GIGsoup sat down with Necktr, a nine-piece neo-soul band from Leeds who are making waves locally with their bright, eclectic groove music. With a new EP on the way, Max (Trombone), Greg (Drums), Poppy (Trumpet), Esme (Vocals) and Seb (Guitar) gave us their thoughts on their journey as a group and the scene they inhabit.

Hey guys! How did you all meet?

Poppy: We met at Leeds College of Music, we’re all on the jazz course. It’s really easy there to just get chatting to other people and get people on-board with any project you might have. Everyone in Necktr overlaps in terms of the music we’re into so we all sort of bonded!

Max: When we first got together and started writing it was very much a soul focused project. But as things have gone on I would actually say that we’ve drifted away from soul music and into other styles and genres.

Seb: If you come and see us live you’ll hear dirty funk breakdowns and rhythmic African sounds.. all sorts of stuff. But sometimes we’ll break off into little ambient pastures too. A Necktr song will definitely go through a range of different dynamics. ‘Tracing Paper’, the song that we put out first, is definitely more soul influenced track and was designed to test the waters. If you see us live there’s a lot of other stuff going on to.

Do you think that the Leeds groove scene has influenced the way you make your music?

Poppy: Definitely, in terms of the shows we put on it’s really helpful to be part of that scene.

Max: It’s interesting, a lot of our friends who perform live who do different styles of music to us and are excellent musicians won’t get as many people coming to their shows,  just because the groove stuff is so massively popular at the moment.

Seb: We’re hitting the groove stuff at the right time when it’s popular. It’s interesting because Leeds is quite unique in it’s love for groove music. Manchester has a few venues but not that many that play that kind of music. There are big bands coming through but on the small scale there really arent that many regular groove nights there.

Max: Sheffield does have a bit of a groove scene, you have bands like K.O.G and the Zongo Brigade. I don’t really know why Leeds is the place at the moment. It might be that Leeds had one of the first college jazz courses in the north. In fact it’s the only place to study jazz in the north really. That and it rubs up next to a very successful popular music course.

Seb: There are a number of cool little music movements going on too.Tight Lines who put out our live sessions are flying the flag for groove music at the moment. They have a really D.I.Y application toward music which is usually twinned with punk and genres like that. Up here it’s linked with jazz or funk music. It’s the same sort of attitude applied in a different context.

Max: Yeah, that D.I.Y attitude really carries through up here.

Are you planning to put the eclectic side of you into your next EP. Is there a plan to show that off?

Poppy: We’re in the process of finishing off the EP now. A few of the tracks on there which we’ve had since the beginning. Tracks like ‘Choose to Stay’ have a huge surge of us all playing together. Its one of those songs which is highly structured.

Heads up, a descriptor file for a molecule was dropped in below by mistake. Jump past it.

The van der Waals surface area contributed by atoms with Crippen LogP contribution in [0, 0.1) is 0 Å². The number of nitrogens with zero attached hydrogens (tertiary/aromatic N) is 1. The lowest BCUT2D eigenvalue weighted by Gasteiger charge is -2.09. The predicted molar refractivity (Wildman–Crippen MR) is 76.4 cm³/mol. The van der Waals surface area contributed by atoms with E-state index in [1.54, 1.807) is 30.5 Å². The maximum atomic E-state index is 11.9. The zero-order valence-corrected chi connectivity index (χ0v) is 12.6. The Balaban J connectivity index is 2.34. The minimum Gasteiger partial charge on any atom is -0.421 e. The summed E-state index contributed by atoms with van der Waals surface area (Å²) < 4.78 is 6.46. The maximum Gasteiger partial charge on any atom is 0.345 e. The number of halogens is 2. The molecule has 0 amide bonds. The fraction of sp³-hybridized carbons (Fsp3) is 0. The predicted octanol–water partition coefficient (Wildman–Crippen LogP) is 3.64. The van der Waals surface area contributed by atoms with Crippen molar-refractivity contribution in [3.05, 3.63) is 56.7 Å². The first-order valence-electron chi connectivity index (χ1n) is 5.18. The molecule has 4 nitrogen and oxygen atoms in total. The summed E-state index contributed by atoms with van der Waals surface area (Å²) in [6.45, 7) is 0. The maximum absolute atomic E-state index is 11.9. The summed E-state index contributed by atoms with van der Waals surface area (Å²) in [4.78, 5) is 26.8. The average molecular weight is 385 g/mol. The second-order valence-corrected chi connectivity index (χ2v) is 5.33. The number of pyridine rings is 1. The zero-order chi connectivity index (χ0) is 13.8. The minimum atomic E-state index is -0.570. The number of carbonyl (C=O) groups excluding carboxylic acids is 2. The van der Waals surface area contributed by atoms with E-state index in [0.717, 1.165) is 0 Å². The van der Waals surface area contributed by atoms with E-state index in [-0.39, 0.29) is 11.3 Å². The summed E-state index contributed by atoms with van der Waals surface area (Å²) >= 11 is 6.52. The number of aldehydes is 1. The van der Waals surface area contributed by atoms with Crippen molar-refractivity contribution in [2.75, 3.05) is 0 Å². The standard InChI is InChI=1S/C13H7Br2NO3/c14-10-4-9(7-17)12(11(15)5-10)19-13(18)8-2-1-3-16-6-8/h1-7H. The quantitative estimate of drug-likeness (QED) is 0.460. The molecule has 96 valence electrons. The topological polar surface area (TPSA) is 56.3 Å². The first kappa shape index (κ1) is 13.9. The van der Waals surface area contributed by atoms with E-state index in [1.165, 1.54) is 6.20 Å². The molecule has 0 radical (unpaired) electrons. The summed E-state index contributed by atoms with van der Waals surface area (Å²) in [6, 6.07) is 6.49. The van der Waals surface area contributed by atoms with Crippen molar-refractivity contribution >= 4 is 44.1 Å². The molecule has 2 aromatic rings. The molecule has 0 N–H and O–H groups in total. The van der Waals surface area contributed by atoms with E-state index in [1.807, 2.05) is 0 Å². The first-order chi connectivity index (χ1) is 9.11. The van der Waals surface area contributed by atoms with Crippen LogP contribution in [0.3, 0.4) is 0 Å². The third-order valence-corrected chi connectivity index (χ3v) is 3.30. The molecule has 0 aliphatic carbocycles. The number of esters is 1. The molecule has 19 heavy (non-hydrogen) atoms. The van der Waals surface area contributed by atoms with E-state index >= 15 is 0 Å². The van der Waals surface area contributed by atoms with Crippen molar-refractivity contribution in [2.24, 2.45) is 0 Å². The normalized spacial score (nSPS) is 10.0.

Max: I think that ‘Tracing Paper’ isn’t complete representation of our horn section live. I think a lot of the newer stuff is much more interactive, in terms of the band jamming together.

Seb: The tunes on the EP break away from the verse, chorus, bridge popular song structure. There’s a tune on there called ‘Something’s Happening’ that has a jazz form to it, with our keyboardist spitting bars over it. We don’t want to recycle song structures that we use; we want to keep it fresh in structural terms.

Greg: We recorded ‘Tracing Paper’ over a year ago. I was talking to a friend who was saying that a photograph is like a snapshot in time; you’ve changed since then. In the same way, the stuff we’re going to be releasing now will be different. It will be nice to see where we go in the next few years.

Max: Yeah it’s really nice, we feel like quite a dynamic band. At every gig we’ll usually play a new song. And at shows we’ll always psych each other up to play better or more interestingly.

Do you think because theres so many of you it actually makes you change and develop more quickly?

Seb: 100%.There are so many different backgrounds here musically that it all just mixes into one when we approach our music.

Poppy: We’ve all come so far and you can really hear how much everyone progressed, it’s amazing.

Max: In our EP we’re really trying to push the boundaries of what is easy to play and what’s a bit challenging for us.

Seb: For us, it’s about finding the right balance of keeping it really inclusive for everyone but interesting to listen to still.

You can see Necktr at…

13th May 2018: Belgrave Music Hall, Leeds – Main support for Afriquoi

30th June 2018: Alesford Music Festival, Winchester – Main support for Nubiyan Twist

29th June – 1st July 2018: El Dorado Festival, Herefordshire

22nd of July- Tramlines Festival, Sheffield

21st September 2018 – Small Seeds, Huddersfield

You can catch Necktr in the following venues and festivals this summer! ‘Tracing Paper’ is available on all major streaming platforms.